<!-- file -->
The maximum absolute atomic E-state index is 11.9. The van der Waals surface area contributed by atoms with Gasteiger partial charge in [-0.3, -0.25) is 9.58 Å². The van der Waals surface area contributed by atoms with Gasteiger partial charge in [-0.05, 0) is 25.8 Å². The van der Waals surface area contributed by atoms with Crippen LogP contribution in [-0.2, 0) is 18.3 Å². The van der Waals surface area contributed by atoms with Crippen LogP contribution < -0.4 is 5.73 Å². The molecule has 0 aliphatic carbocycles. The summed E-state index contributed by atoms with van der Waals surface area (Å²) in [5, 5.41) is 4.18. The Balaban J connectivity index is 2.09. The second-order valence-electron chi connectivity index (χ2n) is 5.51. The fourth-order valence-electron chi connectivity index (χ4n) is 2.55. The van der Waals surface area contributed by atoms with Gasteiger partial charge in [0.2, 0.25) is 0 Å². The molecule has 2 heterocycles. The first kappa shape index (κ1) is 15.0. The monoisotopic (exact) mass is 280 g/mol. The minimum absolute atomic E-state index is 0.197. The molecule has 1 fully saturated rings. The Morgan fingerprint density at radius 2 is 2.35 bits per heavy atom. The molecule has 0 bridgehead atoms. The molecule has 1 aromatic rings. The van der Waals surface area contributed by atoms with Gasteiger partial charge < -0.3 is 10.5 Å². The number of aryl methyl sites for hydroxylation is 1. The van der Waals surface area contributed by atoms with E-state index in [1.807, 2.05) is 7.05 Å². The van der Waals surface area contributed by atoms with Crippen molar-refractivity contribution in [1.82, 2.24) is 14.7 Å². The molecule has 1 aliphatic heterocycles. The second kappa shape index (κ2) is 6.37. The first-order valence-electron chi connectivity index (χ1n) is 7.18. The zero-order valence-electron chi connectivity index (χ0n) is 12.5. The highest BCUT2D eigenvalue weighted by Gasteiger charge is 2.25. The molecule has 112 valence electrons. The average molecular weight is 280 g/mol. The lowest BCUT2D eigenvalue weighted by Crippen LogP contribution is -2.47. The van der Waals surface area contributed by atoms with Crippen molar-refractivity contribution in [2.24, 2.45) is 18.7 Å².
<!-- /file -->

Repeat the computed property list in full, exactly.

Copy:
The maximum absolute atomic E-state index is 11.9. The van der Waals surface area contributed by atoms with Gasteiger partial charge in [-0.3, -0.25) is 9.58 Å². The van der Waals surface area contributed by atoms with Gasteiger partial charge in [-0.05, 0) is 25.8 Å². The van der Waals surface area contributed by atoms with Crippen LogP contribution in [-0.2, 0) is 18.3 Å². The van der Waals surface area contributed by atoms with Crippen LogP contribution < -0.4 is 5.73 Å². The molecule has 0 aliphatic carbocycles. The summed E-state index contributed by atoms with van der Waals surface area (Å²) in [5, 5.41) is 4.18. The Balaban J connectivity index is 2.09. The second-order valence-electron chi connectivity index (χ2n) is 5.51. The fourth-order valence-electron chi connectivity index (χ4n) is 2.55. The van der Waals surface area contributed by atoms with Gasteiger partial charge in [0.2, 0.25) is 0 Å². The molecule has 2 heterocycles. The first kappa shape index (κ1) is 15.0. The monoisotopic (exact) mass is 280 g/mol. The minimum absolute atomic E-state index is 0.197. The molecule has 1 fully saturated rings. The Morgan fingerprint density at radius 2 is 2.35 bits per heavy atom. The molecule has 0 bridgehead atoms. The molecule has 1 aromatic rings. The van der Waals surface area contributed by atoms with Gasteiger partial charge < -0.3 is 10.5 Å². The number of aryl methyl sites for hydroxylation is 1. The van der Waals surface area contributed by atoms with E-state index in [1.807, 2.05) is 7.05 Å². The van der Waals surface area contributed by atoms with Crippen molar-refractivity contribution in [1.82, 2.24) is 14.7 Å². The molecule has 1 aliphatic heterocycles. The second kappa shape index (κ2) is 6.37. The first-order valence-electron chi connectivity index (χ1n) is 7.18. The zero-order valence-electron chi connectivity index (χ0n) is 12.5. The highest BCUT2D eigenvalue weighted by Gasteiger charge is 2.25. The molecule has 112 valence electrons. The average molecular weight is 280 g/mol. The lowest BCUT2D eigenvalue weighted by Crippen LogP contribution is -2.47. The van der Waals surface area contributed by atoms with Crippen molar-refractivity contribution in [2.24, 2.45) is 18.7 Å².